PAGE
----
3. On camera mics are the most common sort and definitely better than nothing, but not a complete answer. They might look like 'shotgun' mics but they are not the same thing. They are more directional than the camera's built-in mics, but their range is limited and they are not immune to background noise. The best on-camera mics can record good audio if your subject is not too far away, and can also be detached from the camera and moved closer, though you'll need a cable extension.

4. Wind is your enemy [insert your own joke here]. It creates loud buffeting sounds that can completely swamp your audio. Anyone who's shot with a smartphone or camera will know that. The foam windshields supplied with on-camera mics will help, a bit, but furry wind mufflers are more effective. These may look like comedy items but they are an essential accessory for much outdoor sound recording.

5. It's unlikely you will find a single mic for everything. Typically you might have a wireless mic/lav kit for when there's time to get your subjects mic'd up and an on-camera directional mic for when there isn't – plus a desktop USB mic for podcasting or studio-based YouTube videos.

6. External audio recorders can be useful. You can put these on a desk or next to your subject to record audio separately, then combine the audio with the video when you do your editing.

7. Voiceovers added later are a great fallback for when you can't get the audio right in situ. It's easy to add a voiceover in the editing phase, using a good-quality mic indoors to 'talk over' your video and replace the existing audio, maybe even adding in some music.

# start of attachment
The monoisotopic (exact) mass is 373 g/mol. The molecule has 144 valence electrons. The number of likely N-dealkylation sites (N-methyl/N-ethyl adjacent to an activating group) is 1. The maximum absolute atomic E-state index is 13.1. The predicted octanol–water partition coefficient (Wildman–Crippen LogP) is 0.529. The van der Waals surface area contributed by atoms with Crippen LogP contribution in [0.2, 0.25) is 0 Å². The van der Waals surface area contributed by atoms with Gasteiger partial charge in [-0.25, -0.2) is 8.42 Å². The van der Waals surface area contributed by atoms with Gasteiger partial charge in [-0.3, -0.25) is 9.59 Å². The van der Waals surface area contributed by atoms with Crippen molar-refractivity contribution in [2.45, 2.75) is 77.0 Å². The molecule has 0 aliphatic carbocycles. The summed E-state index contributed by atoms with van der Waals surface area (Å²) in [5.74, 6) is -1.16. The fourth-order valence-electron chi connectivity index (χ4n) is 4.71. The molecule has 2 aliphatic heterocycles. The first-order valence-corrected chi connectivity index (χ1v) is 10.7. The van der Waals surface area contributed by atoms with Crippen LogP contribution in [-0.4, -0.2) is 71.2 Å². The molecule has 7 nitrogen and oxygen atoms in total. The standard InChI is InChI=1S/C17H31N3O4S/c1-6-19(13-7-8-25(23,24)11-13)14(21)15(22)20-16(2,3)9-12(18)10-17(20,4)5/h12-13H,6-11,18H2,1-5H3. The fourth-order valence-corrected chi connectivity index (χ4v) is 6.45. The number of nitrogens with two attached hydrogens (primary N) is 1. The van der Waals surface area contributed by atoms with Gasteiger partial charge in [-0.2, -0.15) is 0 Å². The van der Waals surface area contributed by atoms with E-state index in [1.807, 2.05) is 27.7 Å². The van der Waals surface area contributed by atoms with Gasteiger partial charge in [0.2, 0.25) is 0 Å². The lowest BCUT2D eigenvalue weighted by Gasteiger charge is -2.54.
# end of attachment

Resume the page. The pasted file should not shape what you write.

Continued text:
You need different mics for different jobs. The mic you need on your desk for streaming and podcasting will be different to the one you use outdoors for vlogging or presenting. (Image credit: Rode)

There will be plenty of audiophiles who prefer the sound of one mic over another, and it's no doubt true that some will give richer, nicer sounds than others. But this is all detail and finessing. The key thing is to get the right kind of microphone in the right place when you do your filming.

So in between comparing camera specs and video capabilities, do spare a thought for audio. It can take just as much work and there's a lot to learn, but it's as important as the video footage itself.

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Rod Lawton

Rod is an independent photography journalist and editor, and a long-standing Digital Camera World contributor, having previously worked as DCW's Group Reviews editor. Before that he has been technique editor on N-Photo, Head of Testing for the photography division and Camera Channel editor on TechRadar, as well as contributing to many other publications. He has been writing about photography technique, photo editing and digital cameras since they first appeared, and before that began his career writing about film photography. He has used and reviewed practically every interchangeable lens camera launched in the past 20 years, from entry-level DSLRs to medium format cameras, together with lenses, tripods, gimbals, light meters, camera bags and more. Rod has his own camera gear blog at fotovolo.com but also writes about photo-editing applications and techniques at lifeafterphotoshop.com